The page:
Game of Thrones is a Definite Win

Unless you’ve set up shop under a proverbial rock or happen to be an extraterrestrial form of life just joining us, you must’ve already heard of HBO’s most recent, awesome-as-expected offering, Game of Thrones. The first season now being officially over, the time is ripe for an overall review that should also serve as an introduction card for rock-dwellers, aliens and latecomers alike.


The TV series is an adaptation of George R.R. Martin’s A Song of Ice and Fire medieval fantasy saga. It would seem, going by the feedback provided on various internet boards, that the move from the book(s) to the screen was accomplished successfully and the devoted readers are pretty pleased with the way things have been handled. Yours truly must confess she doesn’t count herself among those people previously familiarized with the story and the characters, but the show is strong and enticing enough to be judged on its own merits and not in comparison to the source material, legitimate though such analogies may be.

The narrative of the first season is driven by multiple storylines that sometimes converge and other times run parallel to one another, but the way things are going it seems they’ll all inevitably clash in the second season to generate unfathomed levels of awesomeness.

Most of the action takes place on the fictional continent of Westeros, ruled by King Robert Baratheon, who’s based on King’s Landing, the capital. His ascension to the throne was aided by his wife and her relatives, the powerful and extremely unpleasant Lannisters. Robert’s oldest, most trusted friend is Eddard “Ned” Stark, who lives down in Winterfell with his wife Catelyn and their five children. Ned also has a bastard son called Jon Snow who is set to join the Night Watch, a brotherhood of celibate (ahem) soldiers who guard the far northern border of the territory. Here a giant ice wall stands against the intrusion of outsiders, the most interesting of which are the Others, a supernatural race of beings who have allegedly been extinct for years (key word: allegedly). There’s also a major storyline that happens on Essos, another continent across the sea from Westeros. Essos is where the Targaryen family, the previous rulers of Westeros, took refuge after being deposed by Robert Baratheon. By the way, the Targaryens have mystical ties with dragons and a thirst for vengeance and getting back what they believe is rightfully theirs, quite the combo.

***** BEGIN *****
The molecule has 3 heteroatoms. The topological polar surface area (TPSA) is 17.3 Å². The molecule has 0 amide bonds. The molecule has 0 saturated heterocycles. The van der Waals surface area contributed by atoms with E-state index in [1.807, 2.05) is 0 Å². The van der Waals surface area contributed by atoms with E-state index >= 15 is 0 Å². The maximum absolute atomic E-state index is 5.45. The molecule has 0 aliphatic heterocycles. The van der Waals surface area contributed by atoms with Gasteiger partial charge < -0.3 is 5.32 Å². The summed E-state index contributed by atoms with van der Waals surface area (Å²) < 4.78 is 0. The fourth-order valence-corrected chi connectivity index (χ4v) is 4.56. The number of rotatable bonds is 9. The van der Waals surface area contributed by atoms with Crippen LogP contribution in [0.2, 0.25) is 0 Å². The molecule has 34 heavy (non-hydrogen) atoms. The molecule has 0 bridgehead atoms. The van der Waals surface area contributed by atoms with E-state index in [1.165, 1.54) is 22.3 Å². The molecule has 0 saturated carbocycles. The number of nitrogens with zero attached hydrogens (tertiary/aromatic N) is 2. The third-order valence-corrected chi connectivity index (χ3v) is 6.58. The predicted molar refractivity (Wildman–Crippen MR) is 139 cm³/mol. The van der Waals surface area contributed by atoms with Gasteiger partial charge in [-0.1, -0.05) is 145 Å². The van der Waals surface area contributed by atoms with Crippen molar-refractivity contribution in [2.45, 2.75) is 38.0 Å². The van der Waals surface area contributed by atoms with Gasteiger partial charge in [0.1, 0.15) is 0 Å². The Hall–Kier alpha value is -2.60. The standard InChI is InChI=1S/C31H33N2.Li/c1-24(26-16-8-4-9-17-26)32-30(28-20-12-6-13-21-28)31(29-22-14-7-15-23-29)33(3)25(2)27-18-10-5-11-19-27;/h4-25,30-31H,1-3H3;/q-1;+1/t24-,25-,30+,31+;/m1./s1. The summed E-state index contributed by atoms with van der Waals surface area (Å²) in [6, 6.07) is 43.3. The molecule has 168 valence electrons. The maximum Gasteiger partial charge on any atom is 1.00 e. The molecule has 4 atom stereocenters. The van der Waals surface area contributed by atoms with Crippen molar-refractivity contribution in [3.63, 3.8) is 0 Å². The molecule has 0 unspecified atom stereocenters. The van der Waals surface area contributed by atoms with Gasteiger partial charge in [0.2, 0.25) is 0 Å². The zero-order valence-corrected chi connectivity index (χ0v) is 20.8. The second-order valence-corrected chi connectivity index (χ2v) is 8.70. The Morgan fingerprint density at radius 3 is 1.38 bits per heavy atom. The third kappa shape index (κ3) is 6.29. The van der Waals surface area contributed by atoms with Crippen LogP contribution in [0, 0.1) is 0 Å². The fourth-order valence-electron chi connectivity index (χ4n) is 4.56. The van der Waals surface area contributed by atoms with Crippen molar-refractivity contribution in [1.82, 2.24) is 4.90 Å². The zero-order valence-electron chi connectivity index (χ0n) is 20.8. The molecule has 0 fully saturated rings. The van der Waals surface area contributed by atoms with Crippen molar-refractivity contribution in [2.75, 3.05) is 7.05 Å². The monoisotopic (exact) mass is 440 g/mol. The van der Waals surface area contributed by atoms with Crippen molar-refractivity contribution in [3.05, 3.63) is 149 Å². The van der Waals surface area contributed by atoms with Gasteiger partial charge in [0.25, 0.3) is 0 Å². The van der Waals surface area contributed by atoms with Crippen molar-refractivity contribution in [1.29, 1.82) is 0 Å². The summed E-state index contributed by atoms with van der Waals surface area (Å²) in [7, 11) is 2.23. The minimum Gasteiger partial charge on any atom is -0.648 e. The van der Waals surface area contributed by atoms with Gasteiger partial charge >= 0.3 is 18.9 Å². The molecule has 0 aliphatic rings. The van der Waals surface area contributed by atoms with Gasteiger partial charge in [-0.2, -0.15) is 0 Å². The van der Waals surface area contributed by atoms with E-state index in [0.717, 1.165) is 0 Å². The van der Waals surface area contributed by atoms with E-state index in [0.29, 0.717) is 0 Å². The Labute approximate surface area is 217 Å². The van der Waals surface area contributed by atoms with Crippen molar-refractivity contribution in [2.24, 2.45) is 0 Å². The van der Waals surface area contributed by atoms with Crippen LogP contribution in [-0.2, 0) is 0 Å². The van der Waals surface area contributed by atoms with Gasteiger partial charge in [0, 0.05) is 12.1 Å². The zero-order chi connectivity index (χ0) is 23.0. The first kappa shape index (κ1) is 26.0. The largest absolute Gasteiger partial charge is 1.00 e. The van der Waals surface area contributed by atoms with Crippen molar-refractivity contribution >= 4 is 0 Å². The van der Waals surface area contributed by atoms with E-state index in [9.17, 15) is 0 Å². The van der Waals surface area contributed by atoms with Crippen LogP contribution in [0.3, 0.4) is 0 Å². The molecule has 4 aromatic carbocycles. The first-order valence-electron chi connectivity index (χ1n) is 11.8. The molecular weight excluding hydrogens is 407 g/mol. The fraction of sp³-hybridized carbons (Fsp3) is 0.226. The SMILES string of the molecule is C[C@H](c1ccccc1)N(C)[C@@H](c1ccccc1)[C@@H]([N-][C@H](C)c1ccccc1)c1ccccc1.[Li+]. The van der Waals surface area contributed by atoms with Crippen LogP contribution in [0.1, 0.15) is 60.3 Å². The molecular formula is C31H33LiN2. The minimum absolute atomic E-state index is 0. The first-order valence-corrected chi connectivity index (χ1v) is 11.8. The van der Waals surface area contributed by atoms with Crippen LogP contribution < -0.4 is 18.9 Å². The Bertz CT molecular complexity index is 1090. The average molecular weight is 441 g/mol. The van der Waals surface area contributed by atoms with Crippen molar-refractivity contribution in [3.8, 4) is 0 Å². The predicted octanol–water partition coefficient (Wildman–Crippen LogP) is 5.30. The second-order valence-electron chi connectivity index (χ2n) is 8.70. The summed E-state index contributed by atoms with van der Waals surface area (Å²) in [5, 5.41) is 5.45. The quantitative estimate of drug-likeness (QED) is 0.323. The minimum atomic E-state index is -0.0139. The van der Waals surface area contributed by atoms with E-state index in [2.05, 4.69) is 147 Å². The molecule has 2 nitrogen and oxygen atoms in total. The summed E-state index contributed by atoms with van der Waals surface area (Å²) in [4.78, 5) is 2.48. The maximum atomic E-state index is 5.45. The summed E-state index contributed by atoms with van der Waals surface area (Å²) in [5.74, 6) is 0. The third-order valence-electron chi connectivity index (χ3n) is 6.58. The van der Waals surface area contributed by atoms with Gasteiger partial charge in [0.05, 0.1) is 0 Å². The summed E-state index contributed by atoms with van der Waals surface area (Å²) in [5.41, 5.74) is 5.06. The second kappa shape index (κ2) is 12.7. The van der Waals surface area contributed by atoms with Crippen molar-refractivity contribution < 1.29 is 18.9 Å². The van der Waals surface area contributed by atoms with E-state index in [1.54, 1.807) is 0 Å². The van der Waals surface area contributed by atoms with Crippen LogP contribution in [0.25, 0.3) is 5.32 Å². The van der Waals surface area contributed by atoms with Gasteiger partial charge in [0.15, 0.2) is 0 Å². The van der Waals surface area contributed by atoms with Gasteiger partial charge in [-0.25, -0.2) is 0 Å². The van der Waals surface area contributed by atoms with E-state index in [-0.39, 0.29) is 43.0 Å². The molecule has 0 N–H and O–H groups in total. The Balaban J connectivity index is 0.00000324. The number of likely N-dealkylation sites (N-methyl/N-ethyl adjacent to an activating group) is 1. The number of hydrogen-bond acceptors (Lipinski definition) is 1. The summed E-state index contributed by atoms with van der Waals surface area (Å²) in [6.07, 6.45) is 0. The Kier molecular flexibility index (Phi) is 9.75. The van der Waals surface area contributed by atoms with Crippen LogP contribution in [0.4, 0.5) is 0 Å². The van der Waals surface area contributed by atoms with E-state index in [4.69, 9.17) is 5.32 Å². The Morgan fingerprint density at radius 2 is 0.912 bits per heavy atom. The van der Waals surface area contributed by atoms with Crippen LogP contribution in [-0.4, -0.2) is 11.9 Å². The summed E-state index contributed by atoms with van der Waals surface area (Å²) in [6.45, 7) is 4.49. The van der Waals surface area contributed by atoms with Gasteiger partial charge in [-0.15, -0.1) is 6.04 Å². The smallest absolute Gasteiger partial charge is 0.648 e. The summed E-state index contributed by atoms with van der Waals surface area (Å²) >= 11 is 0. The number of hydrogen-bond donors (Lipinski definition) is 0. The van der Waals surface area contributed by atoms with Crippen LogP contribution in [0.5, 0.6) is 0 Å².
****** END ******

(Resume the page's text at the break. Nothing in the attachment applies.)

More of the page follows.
The basic idea behind Game of Thrones, then, is that of a land being torn both by internal struggles between Houses and external menaces. The scheme is pretty classic and if you pick it apart until nothing but the bones show, you’ll find it’s nothing that hasn’t been done before. In a contest execution will always trumple originality though, and there’s no questioning the series is exquisitely executed. It’s a story that’s been told before under other disguises, but it’s so well told the familiarity is actually welcome. As viewers we may find ourselves capable -up to a certain extent- of guessing what might happen next, yet the slight predictability doesn’t diminish the enjoyment, it somehow heightens it because we feel privy to the joke. There’s well oiled story-telling cogs at motion here, they take a while to get going (the first three or four episodes might seem somewhat slow-moving) but it’s infinitely entertaining to hear them whir. You have to give props to a show that can be thoroughly engaging without having to constantly rely on cliffhangers and twists. That’s not to say Game of Thrones doesn’t have surprises in store, but they’re few and very neatly placed, so that their significance is all the greater.

The best part, however, and the main reason to keep coming back to the show week after week, are the characters. Again, most of them are archetypes and if you’re more or less versed on medieval fiction, you’ll instantly recognize the role each one’s meant to play. The king’s fat, lazy and much too engrossed in his past glories to notice the conspiracies and negotiations going on under his very nose; Ned (played by the ever reliable Sean Bean) is the stoic family man willing to uphold honor against all odds; Daenerys Targaryen, a classic example of the legitimate heiress who’s lost everything but will rise from the ashes. Some of them are loveable and some of them are completely repelling, but either way they remain wholly interesting and compelling despite their more than recognizable traits. Though the promos and posters for the first season would have you believe the main focus is placed on Ned, the truth is it’s hard to pinpoint a single leading man or lady here: the ensemble cast is altogether excellent. Naturally everyone will have their favorites but a few remarks have to be made about Tyrion Lannister (embodied by the amazing Peter Dinklage), the quick-witted dwarf who always manages to expertly talk himself out of trouble; Arya Stark, Ned’s adorable and engaging tomboy daughter; and Jon Snow, part outcast, part burgeoning hero who will likely play some very cool cards come season two.

There’s no need to go into aspects such as cinematography, score, wardrobe and overall production values because, let’s face it, this is HBO so it’s all forcibly first-rate. The important thing is that Game of Thrones has heart to spare where it matters most – plot and character development and the season ended on such a mouth-watering note that Fall 2012, the scheduled date for the airing of the second one, certainly can’t come fast enough.